Originally known as Naya Sukezaemon (納屋助左衛門), he was the son of Sakai merchant Naya Saisuke. He changed his name in 1593 or 1594 after returning from a trip to Luzon in the Philippines. He became successful and wealthy in the South Seas trade, particularly from selling shimamono pottery from Luzon to Toyotomi Hideyoshi and other powerful lords. It is said that even the great tea master Sen no Rikyū prized some of the tea wares brought back from Southeast Asia by Sukezaemon. Sukezaemon built himself a lavish Western-style house in Sakai and lived a rather luxurious lifestyle for several years before attracting the attention and the ire of Hideyoshi. In 1598, the warlord accused the merchant on bogus charges, and confiscated all his possessions; Sukezaemon entrusted his home to his family's temple, the Daian-ji, and fled Japan for Cambodia.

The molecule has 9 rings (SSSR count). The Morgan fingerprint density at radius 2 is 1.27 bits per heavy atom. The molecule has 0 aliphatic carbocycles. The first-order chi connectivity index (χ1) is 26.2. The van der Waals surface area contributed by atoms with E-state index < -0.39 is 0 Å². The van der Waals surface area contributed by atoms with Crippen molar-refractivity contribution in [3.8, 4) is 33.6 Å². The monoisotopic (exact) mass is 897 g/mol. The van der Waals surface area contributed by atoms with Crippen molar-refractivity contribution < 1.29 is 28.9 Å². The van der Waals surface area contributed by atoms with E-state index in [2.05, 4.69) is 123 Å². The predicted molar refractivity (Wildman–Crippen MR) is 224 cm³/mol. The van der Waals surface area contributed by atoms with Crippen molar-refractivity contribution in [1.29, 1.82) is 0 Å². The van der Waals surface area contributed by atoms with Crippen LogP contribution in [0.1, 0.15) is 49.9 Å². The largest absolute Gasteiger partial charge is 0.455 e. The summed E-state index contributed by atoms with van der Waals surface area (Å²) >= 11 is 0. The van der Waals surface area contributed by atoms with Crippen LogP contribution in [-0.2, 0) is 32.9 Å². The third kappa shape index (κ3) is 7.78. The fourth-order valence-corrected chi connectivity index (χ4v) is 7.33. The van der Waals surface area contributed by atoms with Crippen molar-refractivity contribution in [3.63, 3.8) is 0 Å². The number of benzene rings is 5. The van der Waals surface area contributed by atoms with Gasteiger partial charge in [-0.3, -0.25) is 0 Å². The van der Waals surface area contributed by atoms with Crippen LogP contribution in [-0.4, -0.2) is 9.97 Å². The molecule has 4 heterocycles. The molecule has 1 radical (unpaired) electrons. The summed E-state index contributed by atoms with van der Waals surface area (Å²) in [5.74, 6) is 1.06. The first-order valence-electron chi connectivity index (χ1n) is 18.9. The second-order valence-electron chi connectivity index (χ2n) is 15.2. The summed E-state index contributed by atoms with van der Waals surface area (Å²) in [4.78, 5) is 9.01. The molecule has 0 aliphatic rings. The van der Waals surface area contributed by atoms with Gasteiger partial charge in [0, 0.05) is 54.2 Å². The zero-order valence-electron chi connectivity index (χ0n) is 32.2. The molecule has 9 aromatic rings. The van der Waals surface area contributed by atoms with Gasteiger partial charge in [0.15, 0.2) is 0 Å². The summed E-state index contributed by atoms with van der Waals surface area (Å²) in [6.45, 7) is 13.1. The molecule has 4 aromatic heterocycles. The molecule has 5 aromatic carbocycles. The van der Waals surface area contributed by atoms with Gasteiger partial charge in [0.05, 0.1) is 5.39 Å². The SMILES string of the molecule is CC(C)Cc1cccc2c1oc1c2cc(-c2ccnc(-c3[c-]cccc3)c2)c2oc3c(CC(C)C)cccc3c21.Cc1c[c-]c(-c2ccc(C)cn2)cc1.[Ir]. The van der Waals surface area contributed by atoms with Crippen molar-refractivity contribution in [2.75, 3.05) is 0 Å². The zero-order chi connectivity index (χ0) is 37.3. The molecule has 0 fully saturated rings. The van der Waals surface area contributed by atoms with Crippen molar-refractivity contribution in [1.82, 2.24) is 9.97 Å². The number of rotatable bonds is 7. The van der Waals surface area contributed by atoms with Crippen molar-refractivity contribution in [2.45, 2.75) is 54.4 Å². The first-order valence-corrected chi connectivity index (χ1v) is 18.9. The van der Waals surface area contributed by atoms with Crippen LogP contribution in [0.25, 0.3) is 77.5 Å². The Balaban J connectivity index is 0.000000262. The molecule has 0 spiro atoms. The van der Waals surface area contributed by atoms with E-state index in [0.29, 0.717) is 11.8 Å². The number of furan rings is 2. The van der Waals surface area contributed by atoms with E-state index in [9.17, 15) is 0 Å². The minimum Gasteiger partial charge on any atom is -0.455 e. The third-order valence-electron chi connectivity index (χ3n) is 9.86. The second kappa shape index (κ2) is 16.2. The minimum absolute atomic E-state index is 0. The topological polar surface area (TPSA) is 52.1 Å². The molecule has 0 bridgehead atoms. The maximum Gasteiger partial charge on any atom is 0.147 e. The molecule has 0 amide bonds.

Very little is known about Sukezaemon from original sources, but like many merchant sailors and maritime adventurers of the period, a number of legends have arisen about him. He has been conflated with the pirate Tai Fusa who attacked Manila some years earlier and was defeated; according to some tales, when Sukezaemon left Japan he took one hundred men with him and led a raid or assault on Manila, but was ultimately forced to flee to Cambodia. Other sources omit the piracy and violence and indicate simply that he remained in Manila until, around 1607, the Spanish began to interfere in the Philippines, and Sukezaemon fled to Cambodia, where he earned the trust of the local authorities and began to trade once more.
In popular cultureEdit
Was portrayed by Toshiro Mifune in the 1963 film The Great Bandit (aka The Lost World of Sinbad). He also appeared in a novel by Saburō Shiroyama, and in the 1978 Taiga drama Ōgon no Hibi as well as the 2016 Taiga drama Sanada Maru
- Miyamoto, Kazuo. Vikings of the Far East. New York: Vantage Press, 1975. pp88–89.